5 Essential Tips for Disaster Preparedness

When it comes to natural disasters, probably everyone is thinking of Hurricane Harvey and its destruction in and around Houston. In addition to that devastation, there are also wildfires raging in southern California and Montana (hundreds of people have had to evacuate). Aside from those terrible disasters, most people don't spend much time thinking about chemical spills, blizzards, tornados, riots, or terrorist attacks.

Now that I have your attention, are you taking steps to protect yourself and family in the wake of a disaster?

In some cases (as with hurricanes), we can be notified days in advance and respond accordingly. (Having actually lived through a hurricane once before, I strongly urge people to evacuate well before one hits.) In other instances (tornado touching down), there is very little warning. With a terrorist attack, there is no warning.

In a disaster you may face loss of electricity and water for just days, or it may be something catastrophic (like Hurricane Katrina or Harvey) and there will tremendous loss of emergency services and possibly even loss of life. Are you doing what you can to prepare for such disasters?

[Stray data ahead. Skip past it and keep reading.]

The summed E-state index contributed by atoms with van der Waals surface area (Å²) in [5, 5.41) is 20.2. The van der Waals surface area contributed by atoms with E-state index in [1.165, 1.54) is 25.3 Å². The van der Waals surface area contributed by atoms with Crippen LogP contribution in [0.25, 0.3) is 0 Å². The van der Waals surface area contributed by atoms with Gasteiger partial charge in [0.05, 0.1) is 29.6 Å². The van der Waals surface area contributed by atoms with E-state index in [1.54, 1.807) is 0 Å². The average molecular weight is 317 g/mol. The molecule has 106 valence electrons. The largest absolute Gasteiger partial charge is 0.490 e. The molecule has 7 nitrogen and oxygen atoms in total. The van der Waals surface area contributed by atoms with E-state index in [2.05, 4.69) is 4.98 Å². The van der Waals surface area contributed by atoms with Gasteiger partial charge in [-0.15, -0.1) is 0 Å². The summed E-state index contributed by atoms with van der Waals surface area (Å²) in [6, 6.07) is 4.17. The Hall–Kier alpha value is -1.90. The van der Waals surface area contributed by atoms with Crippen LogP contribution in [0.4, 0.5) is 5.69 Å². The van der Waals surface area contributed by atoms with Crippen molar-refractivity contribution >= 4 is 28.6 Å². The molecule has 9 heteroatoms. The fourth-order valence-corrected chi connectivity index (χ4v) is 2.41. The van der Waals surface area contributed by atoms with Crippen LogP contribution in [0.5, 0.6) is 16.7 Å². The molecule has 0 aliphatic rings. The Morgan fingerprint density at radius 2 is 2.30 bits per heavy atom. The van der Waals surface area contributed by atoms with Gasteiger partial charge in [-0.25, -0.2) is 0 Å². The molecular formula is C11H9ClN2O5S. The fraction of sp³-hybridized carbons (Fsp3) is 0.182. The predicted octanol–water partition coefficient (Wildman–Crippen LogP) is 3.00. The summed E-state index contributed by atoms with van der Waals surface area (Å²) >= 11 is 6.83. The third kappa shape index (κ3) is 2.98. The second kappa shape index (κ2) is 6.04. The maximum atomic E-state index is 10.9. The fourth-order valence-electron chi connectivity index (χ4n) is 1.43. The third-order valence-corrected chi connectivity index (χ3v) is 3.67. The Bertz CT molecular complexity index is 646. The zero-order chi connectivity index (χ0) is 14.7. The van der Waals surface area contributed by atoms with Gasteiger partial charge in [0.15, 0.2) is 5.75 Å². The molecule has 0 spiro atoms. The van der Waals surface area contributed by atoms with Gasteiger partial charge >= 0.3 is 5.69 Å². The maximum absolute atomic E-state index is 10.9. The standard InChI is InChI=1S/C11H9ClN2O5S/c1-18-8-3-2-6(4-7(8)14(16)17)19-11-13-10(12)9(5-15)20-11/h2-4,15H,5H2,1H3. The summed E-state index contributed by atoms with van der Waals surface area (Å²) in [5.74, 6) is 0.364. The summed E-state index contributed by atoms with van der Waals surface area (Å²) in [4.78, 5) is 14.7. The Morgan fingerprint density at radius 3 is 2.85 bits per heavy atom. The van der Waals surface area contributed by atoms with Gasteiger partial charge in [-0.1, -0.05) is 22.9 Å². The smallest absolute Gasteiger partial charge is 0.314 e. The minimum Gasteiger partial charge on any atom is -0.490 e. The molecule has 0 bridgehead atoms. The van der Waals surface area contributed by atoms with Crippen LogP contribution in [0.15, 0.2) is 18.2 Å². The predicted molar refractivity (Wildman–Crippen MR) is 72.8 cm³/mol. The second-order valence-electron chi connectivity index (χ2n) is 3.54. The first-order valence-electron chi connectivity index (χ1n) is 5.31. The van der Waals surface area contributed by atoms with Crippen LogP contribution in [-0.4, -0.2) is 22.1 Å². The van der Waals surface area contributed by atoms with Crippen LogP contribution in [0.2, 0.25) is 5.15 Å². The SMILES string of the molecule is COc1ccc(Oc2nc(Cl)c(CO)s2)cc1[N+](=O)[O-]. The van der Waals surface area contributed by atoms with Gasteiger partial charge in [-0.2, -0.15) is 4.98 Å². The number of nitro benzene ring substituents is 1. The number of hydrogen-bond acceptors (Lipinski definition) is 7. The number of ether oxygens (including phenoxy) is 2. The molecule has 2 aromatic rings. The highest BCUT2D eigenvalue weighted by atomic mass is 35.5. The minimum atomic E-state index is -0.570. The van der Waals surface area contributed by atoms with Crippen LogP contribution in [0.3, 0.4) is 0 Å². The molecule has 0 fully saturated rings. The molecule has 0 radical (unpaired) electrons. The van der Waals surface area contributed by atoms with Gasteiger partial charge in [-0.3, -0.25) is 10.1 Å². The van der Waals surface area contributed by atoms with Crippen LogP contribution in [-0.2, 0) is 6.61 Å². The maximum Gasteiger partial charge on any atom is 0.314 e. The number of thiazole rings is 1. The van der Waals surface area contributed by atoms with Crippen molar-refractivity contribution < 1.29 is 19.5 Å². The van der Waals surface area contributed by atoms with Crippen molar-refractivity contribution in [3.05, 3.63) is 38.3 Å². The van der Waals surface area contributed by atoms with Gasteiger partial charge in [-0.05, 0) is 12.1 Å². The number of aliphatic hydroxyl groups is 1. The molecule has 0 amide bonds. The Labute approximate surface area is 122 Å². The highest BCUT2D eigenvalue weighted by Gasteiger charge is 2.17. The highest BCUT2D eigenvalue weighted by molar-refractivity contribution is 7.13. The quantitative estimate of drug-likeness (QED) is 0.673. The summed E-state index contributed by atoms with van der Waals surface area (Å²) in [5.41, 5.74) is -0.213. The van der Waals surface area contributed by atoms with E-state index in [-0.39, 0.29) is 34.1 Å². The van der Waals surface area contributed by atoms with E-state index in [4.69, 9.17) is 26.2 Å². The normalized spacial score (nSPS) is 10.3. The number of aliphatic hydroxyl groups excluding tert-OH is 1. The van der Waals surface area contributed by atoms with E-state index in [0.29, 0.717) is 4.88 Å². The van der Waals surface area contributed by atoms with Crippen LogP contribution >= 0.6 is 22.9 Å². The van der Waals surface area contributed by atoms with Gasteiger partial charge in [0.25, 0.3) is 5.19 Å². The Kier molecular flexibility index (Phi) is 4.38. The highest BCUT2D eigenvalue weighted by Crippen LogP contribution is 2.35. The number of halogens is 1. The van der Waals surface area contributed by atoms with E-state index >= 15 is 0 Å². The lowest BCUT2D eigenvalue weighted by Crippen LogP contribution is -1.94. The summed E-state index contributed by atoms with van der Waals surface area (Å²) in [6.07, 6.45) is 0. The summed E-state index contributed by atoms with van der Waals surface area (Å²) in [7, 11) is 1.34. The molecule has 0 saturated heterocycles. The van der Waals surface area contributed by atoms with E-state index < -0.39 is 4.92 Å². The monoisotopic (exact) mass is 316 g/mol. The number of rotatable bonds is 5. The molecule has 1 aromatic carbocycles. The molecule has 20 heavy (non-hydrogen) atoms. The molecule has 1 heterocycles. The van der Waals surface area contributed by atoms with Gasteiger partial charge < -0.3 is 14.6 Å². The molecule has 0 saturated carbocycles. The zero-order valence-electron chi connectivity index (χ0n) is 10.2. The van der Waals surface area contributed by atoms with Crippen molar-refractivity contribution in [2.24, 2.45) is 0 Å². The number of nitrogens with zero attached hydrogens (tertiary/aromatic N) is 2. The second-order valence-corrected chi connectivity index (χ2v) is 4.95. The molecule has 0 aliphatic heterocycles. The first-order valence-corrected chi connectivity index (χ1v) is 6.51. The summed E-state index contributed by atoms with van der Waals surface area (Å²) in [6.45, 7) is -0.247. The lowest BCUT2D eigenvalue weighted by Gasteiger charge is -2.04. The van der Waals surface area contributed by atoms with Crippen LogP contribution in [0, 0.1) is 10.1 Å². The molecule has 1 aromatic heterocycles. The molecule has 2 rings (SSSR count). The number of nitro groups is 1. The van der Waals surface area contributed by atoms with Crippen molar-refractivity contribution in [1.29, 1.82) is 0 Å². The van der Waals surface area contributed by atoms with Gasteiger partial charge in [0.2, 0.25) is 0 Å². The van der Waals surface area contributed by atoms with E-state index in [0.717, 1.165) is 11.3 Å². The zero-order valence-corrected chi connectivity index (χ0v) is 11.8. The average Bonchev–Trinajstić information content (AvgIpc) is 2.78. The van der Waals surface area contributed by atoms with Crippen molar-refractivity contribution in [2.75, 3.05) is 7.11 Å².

While we cannot prepare for every single possible situation, we can plan and gather supplies NOW while there is time in order to lessen our suffering in the future. Here are a few things to consider, some supplies to gather, and plans to make.

1. Know the rule of three.

Do you have supplies on hand in your home or car to survive for three days? If you had to shelter in place in your home, and there was no electricity and the water was cut off (or contaminated), would you have enough right now to take care of yourself and your family for the next three days?

Most people would laugh and tell me, "Of course I would! We have plenty of food in the fridge and pantry." Great. But how about clean drinking water? Remember, the water is now contaminated and you have no electricity. So you can't boil water on your electric stove. What will you do? (Hint: You can drain the water out of your hot water tank, but you still probably want to boil it. Do you have a way to purify the water without using electricity?)

If you are away from home, do you have supplies in your office or car that can keep you going for the next three days, or until help arrives? You need to think about that now ... not when the disaster strikes.

Once you get that issue settled, then ask if you have enough supplies to survive for three weeks. Then think about what it would take to survive for three months.